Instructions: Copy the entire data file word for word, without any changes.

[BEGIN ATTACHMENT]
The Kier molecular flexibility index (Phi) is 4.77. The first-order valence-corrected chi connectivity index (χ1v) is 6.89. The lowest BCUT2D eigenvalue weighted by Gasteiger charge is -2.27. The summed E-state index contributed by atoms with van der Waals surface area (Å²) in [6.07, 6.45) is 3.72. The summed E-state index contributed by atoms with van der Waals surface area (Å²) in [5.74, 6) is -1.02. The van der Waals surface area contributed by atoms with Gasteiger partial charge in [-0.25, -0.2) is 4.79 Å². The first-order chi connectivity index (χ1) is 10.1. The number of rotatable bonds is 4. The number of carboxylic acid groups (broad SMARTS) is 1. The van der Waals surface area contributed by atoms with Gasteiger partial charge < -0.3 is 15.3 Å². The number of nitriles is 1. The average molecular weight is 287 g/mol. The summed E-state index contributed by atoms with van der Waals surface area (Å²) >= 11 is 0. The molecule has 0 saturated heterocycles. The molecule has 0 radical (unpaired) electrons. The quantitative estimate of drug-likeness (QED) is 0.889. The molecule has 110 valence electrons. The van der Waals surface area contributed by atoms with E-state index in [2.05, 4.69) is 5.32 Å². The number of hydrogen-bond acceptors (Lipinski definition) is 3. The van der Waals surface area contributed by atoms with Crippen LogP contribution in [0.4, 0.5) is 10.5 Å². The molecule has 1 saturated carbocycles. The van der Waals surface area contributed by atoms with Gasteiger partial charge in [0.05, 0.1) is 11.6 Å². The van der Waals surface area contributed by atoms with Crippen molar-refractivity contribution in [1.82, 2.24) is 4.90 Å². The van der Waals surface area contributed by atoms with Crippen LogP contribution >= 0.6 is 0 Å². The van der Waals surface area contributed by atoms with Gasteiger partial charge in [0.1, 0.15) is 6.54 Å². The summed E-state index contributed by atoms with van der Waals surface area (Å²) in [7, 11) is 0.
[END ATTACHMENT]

The Kier molecular flexibility index (Phi) is 4.77. The first-order valence-corrected chi connectivity index (χ1v) is 6.89. The lowest BCUT2D eigenvalue weighted by Gasteiger charge is -2.27. The summed E-state index contributed by atoms with van der Waals surface area (Å²) in [6.07, 6.45) is 3.72. The summed E-state index contributed by atoms with van der Waals surface area (Å²) in [5.74, 6) is -1.02. The van der Waals surface area contributed by atoms with Gasteiger partial charge in [-0.25, -0.2) is 4.79 Å². The first-order chi connectivity index (χ1) is 10.1. The number of rotatable bonds is 4. The number of carboxylic acid groups (broad SMARTS) is 1. The van der Waals surface area contributed by atoms with Gasteiger partial charge < -0.3 is 15.3 Å². The number of nitriles is 1. The average molecular weight is 287 g/mol. The summed E-state index contributed by atoms with van der Waals surface area (Å²) >= 11 is 0. The molecule has 0 saturated heterocycles. The molecule has 0 radical (unpaired) electrons. The quantitative estimate of drug-likeness (QED) is 0.889. The molecule has 110 valence electrons. The van der Waals surface area contributed by atoms with E-state index in [2.05, 4.69) is 5.32 Å². The number of hydrogen-bond acceptors (Lipinski definition) is 3. The van der Waals surface area contributed by atoms with Crippen LogP contribution in [0.4, 0.5) is 10.5 Å². The molecule has 1 saturated carbocycles. The van der Waals surface area contributed by atoms with Gasteiger partial charge in [0.05, 0.1) is 11.6 Å². The van der Waals surface area contributed by atoms with Crippen molar-refractivity contribution in [1.82, 2.24) is 4.90 Å². The van der Waals surface area contributed by atoms with Crippen LogP contribution >= 0.6 is 0 Å². The van der Waals surface area contributed by atoms with Gasteiger partial charge in [0.1, 0.15) is 6.54 Å². The summed E-state index contributed by atoms with van der Waals surface area (Å²) in [7, 11) is 0.